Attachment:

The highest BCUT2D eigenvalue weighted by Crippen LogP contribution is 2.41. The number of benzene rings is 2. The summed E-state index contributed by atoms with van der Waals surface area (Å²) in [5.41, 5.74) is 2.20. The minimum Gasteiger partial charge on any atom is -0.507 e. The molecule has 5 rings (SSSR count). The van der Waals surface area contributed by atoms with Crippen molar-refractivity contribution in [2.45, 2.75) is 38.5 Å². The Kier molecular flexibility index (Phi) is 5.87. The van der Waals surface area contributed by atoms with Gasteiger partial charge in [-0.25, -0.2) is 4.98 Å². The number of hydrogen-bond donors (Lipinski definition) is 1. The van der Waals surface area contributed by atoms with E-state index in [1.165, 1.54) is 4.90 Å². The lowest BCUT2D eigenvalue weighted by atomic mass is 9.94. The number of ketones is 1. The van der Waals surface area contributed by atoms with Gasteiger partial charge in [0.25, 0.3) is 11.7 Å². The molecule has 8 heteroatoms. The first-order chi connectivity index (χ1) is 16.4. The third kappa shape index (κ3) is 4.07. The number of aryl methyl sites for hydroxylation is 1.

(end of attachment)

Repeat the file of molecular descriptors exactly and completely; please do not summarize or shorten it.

The highest BCUT2D eigenvalue weighted by Crippen LogP contribution is 2.41. The number of benzene rings is 2. The summed E-state index contributed by atoms with van der Waals surface area (Å²) in [5.41, 5.74) is 2.20. The minimum Gasteiger partial charge on any atom is -0.507 e. The molecule has 5 rings (SSSR count). The van der Waals surface area contributed by atoms with Crippen molar-refractivity contribution in [2.45, 2.75) is 38.5 Å². The Kier molecular flexibility index (Phi) is 5.87. The van der Waals surface area contributed by atoms with Gasteiger partial charge in [-0.25, -0.2) is 4.98 Å². The number of hydrogen-bond donors (Lipinski definition) is 1. The van der Waals surface area contributed by atoms with E-state index in [1.165, 1.54) is 4.90 Å². The lowest BCUT2D eigenvalue weighted by atomic mass is 9.94. The number of ketones is 1. The van der Waals surface area contributed by atoms with Gasteiger partial charge in [0.25, 0.3) is 11.7 Å². The molecule has 8 heteroatoms. The first-order chi connectivity index (χ1) is 16.4. The third kappa shape index (κ3) is 4.07. The number of aryl methyl sites for hydroxylation is 1.